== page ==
After all that nurturing – the flowers are returning to my mother in law, Joan. Just as her husband of 66 years has always grown them for her, I’m growing them now.
In the posy this week is Chrysanthemum Stallion Yellow and white Swan from Cheshire family nursery Chrysanthemums Direct. Bought as plugs from RHS autumn show. I think they cost around £1 each, and have made good strong plants in a year. I’m an organic gardener, and on my potting shed table is some natural fertiliser I’m trying out from PlantGrow. I’ll let you know how I get on with it.
Chrysanthemum Swan in the centre, surrounded by rosemary, verbena bonariensis, pittosporum silver queen, rudbeckia grown from seed, violas and grasses. The orange balls are sprays of seed from crocosmia, and the grey foliage is Artemisia Powis Castle.
The blue flower spikes are Plectranthus Argentea which is now sheltering in the heated greenhouse for the winter and will provide flowers right through until February. This and many other plants in my greenhouse came from The Herb Nursery at Thistleton. Another family-run business I like to support.
The good news is, there’s about 6 more weeks of Aunty Doris chrysanthemums to come. I expect we will even have them on our Christmas table. A reason to celebrate- to be sure.
Have you ever tried to keep a family favourite flower or plant in circulation? Thanks as always to Cathy for hosting this In a Vase on Monday meme. Do take a look and see what gardeners around the world are growing.
Our mild and sunny autumn has been a bonus for gardeners this year. Flowers usually past their best by the end of September have carried on into November. Here I am continuing my tradition of running around the garden once a week and picking whatever is in flower for my Mother-in-law, Joan. It’s a flavour of my garden that I am after – now my in laws are too elderly to visit us and see the garden for themselves. The flowers are loosely tied with string- and not arranged- as Joan takes great delight in making her own floral creations and placing them on the all the windowsills in the house.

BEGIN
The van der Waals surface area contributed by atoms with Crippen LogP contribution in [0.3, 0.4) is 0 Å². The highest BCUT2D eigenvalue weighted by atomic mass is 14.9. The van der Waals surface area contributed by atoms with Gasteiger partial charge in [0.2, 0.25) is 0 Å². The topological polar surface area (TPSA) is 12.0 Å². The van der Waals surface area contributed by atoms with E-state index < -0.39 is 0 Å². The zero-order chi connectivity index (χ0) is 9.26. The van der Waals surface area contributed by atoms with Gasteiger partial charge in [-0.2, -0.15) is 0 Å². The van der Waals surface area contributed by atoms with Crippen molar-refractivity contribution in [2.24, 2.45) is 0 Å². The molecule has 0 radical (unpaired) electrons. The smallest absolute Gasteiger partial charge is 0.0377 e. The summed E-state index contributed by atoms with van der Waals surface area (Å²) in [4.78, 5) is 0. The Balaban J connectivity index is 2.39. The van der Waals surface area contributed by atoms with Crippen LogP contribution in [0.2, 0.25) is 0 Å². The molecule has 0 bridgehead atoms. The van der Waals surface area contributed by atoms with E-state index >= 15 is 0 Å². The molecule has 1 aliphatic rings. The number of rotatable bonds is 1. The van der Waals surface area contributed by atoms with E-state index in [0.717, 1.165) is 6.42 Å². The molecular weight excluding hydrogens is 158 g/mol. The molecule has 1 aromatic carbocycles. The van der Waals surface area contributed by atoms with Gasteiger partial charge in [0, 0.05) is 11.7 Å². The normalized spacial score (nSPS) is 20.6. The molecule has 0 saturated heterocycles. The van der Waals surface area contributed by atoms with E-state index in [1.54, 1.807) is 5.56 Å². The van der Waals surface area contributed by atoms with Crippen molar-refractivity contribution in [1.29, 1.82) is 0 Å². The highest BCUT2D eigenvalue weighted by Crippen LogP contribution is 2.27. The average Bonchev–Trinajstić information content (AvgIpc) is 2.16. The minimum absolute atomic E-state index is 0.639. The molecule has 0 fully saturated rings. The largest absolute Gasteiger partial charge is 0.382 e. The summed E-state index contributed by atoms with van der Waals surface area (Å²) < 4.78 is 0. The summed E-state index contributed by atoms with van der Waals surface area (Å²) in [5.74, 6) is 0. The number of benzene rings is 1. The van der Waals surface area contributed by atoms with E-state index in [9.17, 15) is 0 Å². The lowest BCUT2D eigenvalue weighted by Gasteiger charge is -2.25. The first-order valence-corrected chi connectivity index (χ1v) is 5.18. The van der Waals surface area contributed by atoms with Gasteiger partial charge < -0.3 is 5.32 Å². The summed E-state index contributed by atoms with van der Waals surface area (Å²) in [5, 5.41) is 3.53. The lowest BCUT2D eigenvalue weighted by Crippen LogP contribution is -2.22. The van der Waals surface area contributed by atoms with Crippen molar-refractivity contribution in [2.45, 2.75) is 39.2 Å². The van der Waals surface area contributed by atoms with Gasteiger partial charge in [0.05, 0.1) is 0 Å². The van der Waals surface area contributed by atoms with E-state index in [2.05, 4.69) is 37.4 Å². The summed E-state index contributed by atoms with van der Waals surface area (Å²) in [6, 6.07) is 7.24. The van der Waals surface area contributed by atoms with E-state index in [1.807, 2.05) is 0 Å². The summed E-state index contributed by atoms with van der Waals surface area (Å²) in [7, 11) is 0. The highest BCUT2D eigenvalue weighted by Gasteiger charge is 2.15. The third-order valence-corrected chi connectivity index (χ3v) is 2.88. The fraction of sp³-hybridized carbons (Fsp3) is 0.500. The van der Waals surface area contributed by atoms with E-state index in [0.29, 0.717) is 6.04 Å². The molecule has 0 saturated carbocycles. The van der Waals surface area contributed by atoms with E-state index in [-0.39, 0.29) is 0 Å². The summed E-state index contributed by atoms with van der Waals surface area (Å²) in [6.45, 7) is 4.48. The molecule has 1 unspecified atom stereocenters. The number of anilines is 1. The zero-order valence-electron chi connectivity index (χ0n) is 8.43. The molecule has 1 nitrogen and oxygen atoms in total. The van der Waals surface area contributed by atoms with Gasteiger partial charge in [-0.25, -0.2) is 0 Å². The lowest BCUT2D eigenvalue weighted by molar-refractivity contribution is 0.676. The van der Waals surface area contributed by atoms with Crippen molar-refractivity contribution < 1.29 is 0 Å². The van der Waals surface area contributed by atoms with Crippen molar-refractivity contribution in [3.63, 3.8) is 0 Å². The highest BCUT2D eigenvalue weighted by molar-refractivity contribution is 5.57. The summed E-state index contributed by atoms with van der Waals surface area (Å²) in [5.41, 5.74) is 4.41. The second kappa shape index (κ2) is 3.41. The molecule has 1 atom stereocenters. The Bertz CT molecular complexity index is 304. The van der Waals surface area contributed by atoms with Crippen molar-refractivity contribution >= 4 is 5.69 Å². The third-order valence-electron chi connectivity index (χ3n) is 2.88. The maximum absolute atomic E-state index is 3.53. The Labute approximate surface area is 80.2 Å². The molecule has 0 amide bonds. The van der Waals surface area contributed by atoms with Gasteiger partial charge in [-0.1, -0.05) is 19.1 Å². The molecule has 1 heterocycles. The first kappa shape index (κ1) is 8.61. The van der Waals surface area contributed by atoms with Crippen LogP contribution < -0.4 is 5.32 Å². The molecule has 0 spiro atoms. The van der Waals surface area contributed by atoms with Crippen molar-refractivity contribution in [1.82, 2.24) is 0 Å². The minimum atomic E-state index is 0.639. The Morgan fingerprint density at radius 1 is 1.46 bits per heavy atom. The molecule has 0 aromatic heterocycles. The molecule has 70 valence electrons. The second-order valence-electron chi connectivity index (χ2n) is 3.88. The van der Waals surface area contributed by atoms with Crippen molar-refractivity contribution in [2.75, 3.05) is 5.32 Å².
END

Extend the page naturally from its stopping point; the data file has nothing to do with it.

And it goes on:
In the centre of the bouquet is some Verbena bonariensis grown from seed. It’s flowered virtually all summer and been a magnet for bees. Seeds for cut flowers come from Higgledy Garden.
There’s some spikes of Persicaria Orange Field and deep red Persicaria Firetail. These flower July to October and are long-lasting in a vase. The spikes give a contrast to the daisy- like flowers of chrysanthemum Mei-Kyo.
Chrysanthemum Mei-Kyo is one of the last to flower in my garden. It’s totally hardy here and doesn’t need staking. Flowers last for at least two weeks in a vase.
My chrysanthemums grow at the base of the sweet pea canes on my cut flower bed. They do best in full sun, but these are growing on the north side of the hazel rod trellis. They grow to about 60cm high with a 50cm spread. Good quality plants come from Woottens plant nursery. I’ve been looking at their on-line catalogue for new additions to my plot and I rather fancy a chrysanthemum called Aunt Millicent- just for the name itself! It’s a very pretty pale pink flower with a greeny yellow centre. More like a daisy than a chrysanthemum.
Bright pink alstroemerias are growing in large 40cm plant pots in my poly tunnel. These provide flowers nearly all year round. Flower stems are pulled rather than cut, and this encourages them to produce new flower stems. Tall stemmed varieties suitable for cutting are sold by Viv Marsh Postal Plants. I’m hoping to add a white variety called Blushing Bride to my collection next spring. The poly tunnel, bought second hand for £20, needs a good clean. Another winter job. It’s much harder to keep the polythene skin clear of algae than for a greenhouse. But it gives me a 20ft space to work during wet weather- and provides winter protection for a mini orchard of peach trees.
Cathy at Rambling in the Garden started this meme three years ago, and it shows how gardeners from all over the world grow cut flowers and use them to decorate their homes. I hope you’ve enjoyed this tour around my garden and the flowers grown for Joan.